Senate Republicans on Thursday failed to break a Democratic filibuster of U.S. District Judge Charles Pickering's promotion to the federal appeals court, continuing a two-year standoff tinged with accusations of racial, religious and regional politics.
Pickering, a Mississippi federal judge who wants a seat on the 5th U.S. Circuit Court of Appeals in New Orleans, has been accused by Democrats of supporting segregation. He also has been accused of pushing anti-abortion and anti-voting rights views during his time as a state lawmaker.
Republicans have countered that Pickering advocated voting rights for blacks in the 1960s and led integration efforts in the 1970s and 1980s. His supporters charged that his nomination has become a victim of an anti-Baptist, anti-Southern prejudice among many Democrats.
The GOP needed 60 votes to break the filibuster, but the final vote was 54-43. The Republicans have yet to break a Democratic filibuster this year.
Sen. Charles Schumer, D-N.Y., said Pickering is unqualified for the promotion.
Pickering's opponents complain that he supported segregation as a young man in Mississippi. They also point to his votes as a Mississippi state lawmaker against abortion and voting rights, and his judicial decisions, including efforts to reduce the sentence of a man convicted of burning a cross on the lawn of an interracial couple.
The 5th U.S. Circuit Court of Appeals handles appeals from Mississippi, Texas and Louisiana, and the federal judges on that circuit were known to be trailblazers on desegregation and voting rights in the past.
"The fork in the road we come to here is this," Schumer said. "On this nomination, in this important circuit, which has indeed done so much to move us forward, do we nominate a man who as I say on racial issues, is at best mixed, who recently showed in my judgment, at the very minimum showed an insensitivity on the cross-burning case."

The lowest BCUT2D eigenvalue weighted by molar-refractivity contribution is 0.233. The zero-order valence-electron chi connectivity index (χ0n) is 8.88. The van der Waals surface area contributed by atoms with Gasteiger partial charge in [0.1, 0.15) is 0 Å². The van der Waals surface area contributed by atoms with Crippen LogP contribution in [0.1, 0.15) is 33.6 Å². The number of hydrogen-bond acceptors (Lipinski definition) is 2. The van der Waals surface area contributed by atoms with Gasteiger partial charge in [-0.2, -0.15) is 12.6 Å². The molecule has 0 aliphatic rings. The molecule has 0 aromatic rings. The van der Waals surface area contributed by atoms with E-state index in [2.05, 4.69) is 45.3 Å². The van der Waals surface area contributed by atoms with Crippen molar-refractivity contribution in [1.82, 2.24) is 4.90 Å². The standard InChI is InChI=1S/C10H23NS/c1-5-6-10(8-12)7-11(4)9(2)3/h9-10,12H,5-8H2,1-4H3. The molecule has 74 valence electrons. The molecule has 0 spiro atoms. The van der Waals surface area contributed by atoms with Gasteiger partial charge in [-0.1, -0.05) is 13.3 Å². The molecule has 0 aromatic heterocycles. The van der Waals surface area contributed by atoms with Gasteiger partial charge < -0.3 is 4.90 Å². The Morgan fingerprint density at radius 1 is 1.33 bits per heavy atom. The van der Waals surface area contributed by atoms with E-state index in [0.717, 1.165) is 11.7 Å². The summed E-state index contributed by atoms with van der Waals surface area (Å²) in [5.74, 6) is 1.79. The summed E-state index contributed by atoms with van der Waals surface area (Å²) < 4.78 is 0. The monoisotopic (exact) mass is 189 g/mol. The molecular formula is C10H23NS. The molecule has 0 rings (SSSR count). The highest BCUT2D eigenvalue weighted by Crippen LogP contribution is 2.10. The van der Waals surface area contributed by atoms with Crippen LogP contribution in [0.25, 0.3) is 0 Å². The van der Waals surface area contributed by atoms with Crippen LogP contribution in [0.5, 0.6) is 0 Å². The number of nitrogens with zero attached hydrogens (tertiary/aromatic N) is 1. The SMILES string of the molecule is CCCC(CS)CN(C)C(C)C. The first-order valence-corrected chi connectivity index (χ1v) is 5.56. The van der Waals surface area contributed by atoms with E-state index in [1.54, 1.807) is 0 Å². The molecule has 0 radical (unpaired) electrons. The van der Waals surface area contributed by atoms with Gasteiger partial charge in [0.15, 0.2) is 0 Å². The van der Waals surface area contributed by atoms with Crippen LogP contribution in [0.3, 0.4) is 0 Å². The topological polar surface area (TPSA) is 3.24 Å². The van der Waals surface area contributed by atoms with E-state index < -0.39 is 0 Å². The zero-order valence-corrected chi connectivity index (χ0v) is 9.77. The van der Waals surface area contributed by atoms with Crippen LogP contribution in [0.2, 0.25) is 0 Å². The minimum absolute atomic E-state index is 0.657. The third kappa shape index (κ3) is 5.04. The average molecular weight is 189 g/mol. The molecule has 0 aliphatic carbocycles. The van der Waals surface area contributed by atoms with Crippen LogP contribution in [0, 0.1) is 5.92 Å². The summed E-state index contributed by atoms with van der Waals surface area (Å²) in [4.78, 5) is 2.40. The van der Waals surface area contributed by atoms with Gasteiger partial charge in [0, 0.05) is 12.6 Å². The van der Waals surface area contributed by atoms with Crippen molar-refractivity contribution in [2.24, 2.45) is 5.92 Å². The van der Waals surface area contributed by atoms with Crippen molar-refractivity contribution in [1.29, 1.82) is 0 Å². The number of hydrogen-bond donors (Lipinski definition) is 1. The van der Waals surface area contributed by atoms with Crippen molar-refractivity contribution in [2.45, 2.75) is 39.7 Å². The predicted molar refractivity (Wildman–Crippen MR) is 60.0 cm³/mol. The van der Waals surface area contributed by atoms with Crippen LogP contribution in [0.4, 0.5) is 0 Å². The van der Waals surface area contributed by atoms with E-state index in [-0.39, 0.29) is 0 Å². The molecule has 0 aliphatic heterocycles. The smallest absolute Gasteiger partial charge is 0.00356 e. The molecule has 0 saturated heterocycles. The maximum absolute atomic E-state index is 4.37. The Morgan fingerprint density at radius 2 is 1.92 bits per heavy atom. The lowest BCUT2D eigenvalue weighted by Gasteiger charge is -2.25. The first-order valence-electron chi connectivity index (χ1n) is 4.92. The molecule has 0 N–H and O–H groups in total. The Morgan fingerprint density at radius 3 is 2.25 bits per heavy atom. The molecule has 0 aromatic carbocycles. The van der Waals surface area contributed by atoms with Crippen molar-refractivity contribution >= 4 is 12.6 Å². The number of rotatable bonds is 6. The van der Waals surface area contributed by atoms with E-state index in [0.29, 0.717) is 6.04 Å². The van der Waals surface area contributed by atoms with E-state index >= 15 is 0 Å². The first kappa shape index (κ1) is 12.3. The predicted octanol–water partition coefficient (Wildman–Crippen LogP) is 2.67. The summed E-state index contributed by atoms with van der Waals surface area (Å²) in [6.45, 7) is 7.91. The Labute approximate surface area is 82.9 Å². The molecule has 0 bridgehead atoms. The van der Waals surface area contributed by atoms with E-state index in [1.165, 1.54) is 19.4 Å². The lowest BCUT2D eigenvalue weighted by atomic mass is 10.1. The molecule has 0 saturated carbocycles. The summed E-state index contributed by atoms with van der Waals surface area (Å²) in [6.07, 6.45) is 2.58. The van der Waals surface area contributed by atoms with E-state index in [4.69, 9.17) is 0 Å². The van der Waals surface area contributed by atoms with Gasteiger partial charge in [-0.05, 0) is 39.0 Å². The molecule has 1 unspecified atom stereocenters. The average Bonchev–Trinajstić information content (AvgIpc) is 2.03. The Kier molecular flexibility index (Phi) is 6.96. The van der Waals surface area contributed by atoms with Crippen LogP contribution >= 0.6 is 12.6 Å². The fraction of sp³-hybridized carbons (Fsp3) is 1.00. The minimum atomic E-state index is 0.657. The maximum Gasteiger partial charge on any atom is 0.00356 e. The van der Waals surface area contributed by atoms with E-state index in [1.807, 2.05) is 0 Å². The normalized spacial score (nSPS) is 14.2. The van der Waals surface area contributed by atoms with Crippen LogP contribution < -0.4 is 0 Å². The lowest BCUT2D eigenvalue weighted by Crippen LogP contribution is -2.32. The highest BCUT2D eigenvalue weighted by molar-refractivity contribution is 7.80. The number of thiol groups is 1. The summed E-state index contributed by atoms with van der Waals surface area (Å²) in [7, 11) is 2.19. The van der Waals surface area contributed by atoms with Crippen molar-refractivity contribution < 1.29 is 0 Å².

Pickering's supporters say he is the victim of a liberal smear campaign.
"Pickering has been the victim by inaccurate race baiting and political trash talk by the news media, members of Congress and Washington's liberal elite," said Sen. Zell Miller, D-Ga. "Judge Pickering's critics continue to unfairly label him a racist and segregationist. Nothing could be further from the truth."
Sen. Trent Lott of Mississippi, the former Republican leader who has been Pickering's greatest supporter in the Senate, called Pickering "one of the smartest individuals, one of the best judges I've known in my life."
Lott was forced out of his leadership position last year after a hail of criticism followed his public praise of then-Sen. Strom Thurmond, a man who ran for president in 1948 as a segregationist.
Pickering's supporters, including his son, U.S. Rep. Chip Pickering, R-Miss., have lauded the judge for his courage in testifying against the Ku Klux Klan in Mississippi in 1967 and have noted that Pickering won Senate confirmation in 1990 to be a U.S. District judge.
Pickering "had his reputation besmirched a couple of years ago, and he's been willing to continue to see this through," Lott said. "He deserves to have his story told and a vote on his nomination."
Democrats say the unwinnable Pickering vote could be timed for Mississippi GOP gubernatorial challenger Haley Barbour to use against Democratic Gov. Ronnie Musgrove in the state's Nov. 4 election.
Both men have supported Pickering, but Southern Republicans periodically accuse their Democratic rivals — no matter how conservative — of being beholden to a party that is too liberal and out of touch with southern beliefs.
"I would hope we're not using the U.S. Senate to get involved in a gubernatorial election in Mississippi," said Sen. Patrick Leahy of Vermont, the top Democrat on the Senate Judiciary Committee.
Four Bush judicial nominees have now been blocked by Democrats: Pickering, Texas judge Priscilla Owen, Alabama Attorney General William Pryor and Hispanic lawyer Miguel Estrada.
Estrada asked that his name be withdrawn as a candidate for the U.S. Court of Appeals for the District of Columbia after Republicans failed seven times to break the Democratic filibuster.
The Senate has approved 167 U.S. federal judgeships for Bush since his inauguration in January 2001.
Pickering was the first of Bush's nominees to fall to the Democrats, who voted down his nomination last year when they controlled the Senate Judiciary Committee.
It takes 60 votes to break a filibuster and move a nominee to confirmation. Republicans control the chamber by a two-vote margin, with 51 Republicans, 48 Democrats and independent Sen. Jim Jeffords of Vermont, who usually sides with Democrats.